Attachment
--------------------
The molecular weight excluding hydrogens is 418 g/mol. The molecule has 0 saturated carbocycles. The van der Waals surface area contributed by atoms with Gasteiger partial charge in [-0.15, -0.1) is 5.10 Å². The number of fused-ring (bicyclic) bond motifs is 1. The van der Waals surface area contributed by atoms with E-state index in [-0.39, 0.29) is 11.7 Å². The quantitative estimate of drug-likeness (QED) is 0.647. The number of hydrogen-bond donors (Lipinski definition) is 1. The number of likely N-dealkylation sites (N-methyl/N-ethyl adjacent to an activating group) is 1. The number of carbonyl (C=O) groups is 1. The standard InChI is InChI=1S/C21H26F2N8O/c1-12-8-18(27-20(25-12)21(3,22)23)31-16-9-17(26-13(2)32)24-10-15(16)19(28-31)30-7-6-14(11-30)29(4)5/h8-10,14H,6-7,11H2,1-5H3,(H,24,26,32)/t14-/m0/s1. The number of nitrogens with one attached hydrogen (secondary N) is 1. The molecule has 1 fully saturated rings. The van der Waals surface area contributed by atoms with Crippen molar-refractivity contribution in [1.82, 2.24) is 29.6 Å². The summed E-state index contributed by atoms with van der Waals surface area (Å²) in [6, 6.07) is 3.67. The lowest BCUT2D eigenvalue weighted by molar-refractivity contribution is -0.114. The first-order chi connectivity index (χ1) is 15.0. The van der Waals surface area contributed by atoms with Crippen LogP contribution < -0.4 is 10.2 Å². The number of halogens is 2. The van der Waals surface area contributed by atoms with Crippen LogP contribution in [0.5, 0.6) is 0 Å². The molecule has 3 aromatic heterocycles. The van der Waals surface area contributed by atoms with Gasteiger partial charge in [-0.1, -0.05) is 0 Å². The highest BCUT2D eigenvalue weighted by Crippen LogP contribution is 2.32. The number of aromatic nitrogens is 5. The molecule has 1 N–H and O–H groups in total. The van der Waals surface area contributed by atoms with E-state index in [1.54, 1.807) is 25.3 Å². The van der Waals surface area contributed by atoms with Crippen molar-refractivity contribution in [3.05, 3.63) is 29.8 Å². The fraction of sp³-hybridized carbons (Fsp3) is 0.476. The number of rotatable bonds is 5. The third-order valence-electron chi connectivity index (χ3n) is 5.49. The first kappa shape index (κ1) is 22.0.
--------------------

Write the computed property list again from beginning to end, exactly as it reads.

The molecular weight excluding hydrogens is 418 g/mol. The molecule has 0 saturated carbocycles. The van der Waals surface area contributed by atoms with Gasteiger partial charge in [-0.15, -0.1) is 5.10 Å². The number of fused-ring (bicyclic) bond motifs is 1. The van der Waals surface area contributed by atoms with E-state index in [-0.39, 0.29) is 11.7 Å². The quantitative estimate of drug-likeness (QED) is 0.647. The number of hydrogen-bond donors (Lipinski definition) is 1. The number of likely N-dealkylation sites (N-methyl/N-ethyl adjacent to an activating group) is 1. The number of carbonyl (C=O) groups is 1. The standard InChI is InChI=1S/C21H26F2N8O/c1-12-8-18(27-20(25-12)21(3,22)23)31-16-9-17(26-13(2)32)24-10-15(16)19(28-31)30-7-6-14(11-30)29(4)5/h8-10,14H,6-7,11H2,1-5H3,(H,24,26,32)/t14-/m0/s1. The number of nitrogens with one attached hydrogen (secondary N) is 1. The molecule has 1 fully saturated rings. The van der Waals surface area contributed by atoms with Crippen molar-refractivity contribution in [1.82, 2.24) is 29.6 Å². The summed E-state index contributed by atoms with van der Waals surface area (Å²) in [6, 6.07) is 3.67. The lowest BCUT2D eigenvalue weighted by molar-refractivity contribution is -0.114. The first-order chi connectivity index (χ1) is 15.0. The van der Waals surface area contributed by atoms with Crippen LogP contribution < -0.4 is 10.2 Å². The number of halogens is 2. The van der Waals surface area contributed by atoms with Crippen LogP contribution in [0.5, 0.6) is 0 Å². The molecule has 3 aromatic heterocycles. The van der Waals surface area contributed by atoms with Gasteiger partial charge in [-0.1, -0.05) is 0 Å². The highest BCUT2D eigenvalue weighted by Crippen LogP contribution is 2.32. The number of aromatic nitrogens is 5. The molecule has 1 N–H and O–H groups in total. The van der Waals surface area contributed by atoms with E-state index in [1.54, 1.807) is 25.3 Å². The van der Waals surface area contributed by atoms with Crippen molar-refractivity contribution in [3.05, 3.63) is 29.8 Å². The fraction of sp³-hybridized carbons (Fsp3) is 0.476. The number of rotatable bonds is 5. The third-order valence-electron chi connectivity index (χ3n) is 5.49. The first kappa shape index (κ1) is 22.0.